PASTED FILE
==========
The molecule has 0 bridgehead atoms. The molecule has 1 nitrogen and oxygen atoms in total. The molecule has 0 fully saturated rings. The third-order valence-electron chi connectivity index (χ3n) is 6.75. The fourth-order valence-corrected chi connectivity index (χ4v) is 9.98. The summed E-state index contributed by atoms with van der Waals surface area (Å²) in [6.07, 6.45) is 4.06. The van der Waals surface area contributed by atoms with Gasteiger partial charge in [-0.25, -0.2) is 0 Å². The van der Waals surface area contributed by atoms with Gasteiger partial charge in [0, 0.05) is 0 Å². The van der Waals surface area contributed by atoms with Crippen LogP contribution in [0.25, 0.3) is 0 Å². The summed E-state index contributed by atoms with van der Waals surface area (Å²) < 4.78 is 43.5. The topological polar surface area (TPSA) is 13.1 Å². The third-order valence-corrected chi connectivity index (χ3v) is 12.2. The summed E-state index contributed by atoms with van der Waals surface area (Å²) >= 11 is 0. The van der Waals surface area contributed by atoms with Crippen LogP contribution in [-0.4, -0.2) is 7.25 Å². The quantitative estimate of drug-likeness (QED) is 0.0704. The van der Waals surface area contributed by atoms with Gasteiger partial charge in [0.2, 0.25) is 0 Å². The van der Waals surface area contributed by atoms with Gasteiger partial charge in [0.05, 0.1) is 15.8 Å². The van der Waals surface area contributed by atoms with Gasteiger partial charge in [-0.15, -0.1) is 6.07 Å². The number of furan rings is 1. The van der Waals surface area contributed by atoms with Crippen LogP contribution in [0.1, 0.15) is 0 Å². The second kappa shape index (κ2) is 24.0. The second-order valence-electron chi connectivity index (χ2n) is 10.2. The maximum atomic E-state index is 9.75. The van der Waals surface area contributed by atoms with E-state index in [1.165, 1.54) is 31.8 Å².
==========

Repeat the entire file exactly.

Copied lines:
The molecule has 0 bridgehead atoms. The molecule has 1 nitrogen and oxygen atoms in total. The molecule has 0 fully saturated rings. The third-order valence-electron chi connectivity index (χ3n) is 6.75. The fourth-order valence-corrected chi connectivity index (χ4v) is 9.98. The summed E-state index contributed by atoms with van der Waals surface area (Å²) in [6.07, 6.45) is 4.06. The van der Waals surface area contributed by atoms with Gasteiger partial charge in [-0.25, -0.2) is 0 Å². The van der Waals surface area contributed by atoms with Gasteiger partial charge in [0, 0.05) is 0 Å². The van der Waals surface area contributed by atoms with Crippen LogP contribution in [0.25, 0.3) is 0 Å². The summed E-state index contributed by atoms with van der Waals surface area (Å²) < 4.78 is 43.5. The topological polar surface area (TPSA) is 13.1 Å². The third-order valence-corrected chi connectivity index (χ3v) is 12.2. The summed E-state index contributed by atoms with van der Waals surface area (Å²) >= 11 is 0. The van der Waals surface area contributed by atoms with Crippen LogP contribution in [-0.4, -0.2) is 7.25 Å². The quantitative estimate of drug-likeness (QED) is 0.0704. The van der Waals surface area contributed by atoms with Gasteiger partial charge in [0.2, 0.25) is 0 Å². The van der Waals surface area contributed by atoms with Gasteiger partial charge in [0.05, 0.1) is 15.8 Å². The van der Waals surface area contributed by atoms with Gasteiger partial charge in [-0.15, -0.1) is 6.07 Å². The number of furan rings is 1. The van der Waals surface area contributed by atoms with Crippen LogP contribution in [0.1, 0.15) is 0 Å². The second kappa shape index (κ2) is 24.0. The second-order valence-electron chi connectivity index (χ2n) is 10.2. The maximum atomic E-state index is 9.75. The van der Waals surface area contributed by atoms with E-state index in [1.165, 1.54) is 31.8 Å².